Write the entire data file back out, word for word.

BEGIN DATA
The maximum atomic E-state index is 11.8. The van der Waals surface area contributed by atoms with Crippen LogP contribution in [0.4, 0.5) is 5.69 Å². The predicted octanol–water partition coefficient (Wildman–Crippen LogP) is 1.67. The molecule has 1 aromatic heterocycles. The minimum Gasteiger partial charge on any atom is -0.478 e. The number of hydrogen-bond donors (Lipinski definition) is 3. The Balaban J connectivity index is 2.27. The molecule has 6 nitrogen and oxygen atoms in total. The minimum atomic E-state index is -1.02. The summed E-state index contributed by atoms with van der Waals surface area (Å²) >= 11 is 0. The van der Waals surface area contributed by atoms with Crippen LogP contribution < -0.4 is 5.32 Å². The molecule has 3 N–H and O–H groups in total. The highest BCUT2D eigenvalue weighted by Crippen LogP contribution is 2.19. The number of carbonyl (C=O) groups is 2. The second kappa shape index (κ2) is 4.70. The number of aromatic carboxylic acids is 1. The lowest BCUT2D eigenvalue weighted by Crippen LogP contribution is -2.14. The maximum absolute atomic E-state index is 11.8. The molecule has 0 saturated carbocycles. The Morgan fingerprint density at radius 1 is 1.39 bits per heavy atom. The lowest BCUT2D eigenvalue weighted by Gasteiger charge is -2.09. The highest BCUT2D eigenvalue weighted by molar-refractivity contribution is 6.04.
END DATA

The maximum atomic E-state index is 11.8. The van der Waals surface area contributed by atoms with Crippen LogP contribution in [0.4, 0.5) is 5.69 Å². The predicted octanol–water partition coefficient (Wildman–Crippen LogP) is 1.67. The molecule has 1 aromatic heterocycles. The minimum Gasteiger partial charge on any atom is -0.478 e. The number of hydrogen-bond donors (Lipinski definition) is 3. The Balaban J connectivity index is 2.27. The molecule has 6 nitrogen and oxygen atoms in total. The minimum atomic E-state index is -1.02. The summed E-state index contributed by atoms with van der Waals surface area (Å²) >= 11 is 0. The van der Waals surface area contributed by atoms with Crippen LogP contribution < -0.4 is 5.32 Å². The molecule has 3 N–H and O–H groups in total. The highest BCUT2D eigenvalue weighted by Crippen LogP contribution is 2.19. The number of carbonyl (C=O) groups is 2. The second kappa shape index (κ2) is 4.70. The number of aromatic carboxylic acids is 1. The lowest BCUT2D eigenvalue weighted by Crippen LogP contribution is -2.14. The maximum absolute atomic E-state index is 11.8. The molecule has 0 saturated carbocycles. The Morgan fingerprint density at radius 1 is 1.39 bits per heavy atom. The lowest BCUT2D eigenvalue weighted by Gasteiger charge is -2.09. The highest BCUT2D eigenvalue weighted by molar-refractivity contribution is 6.04.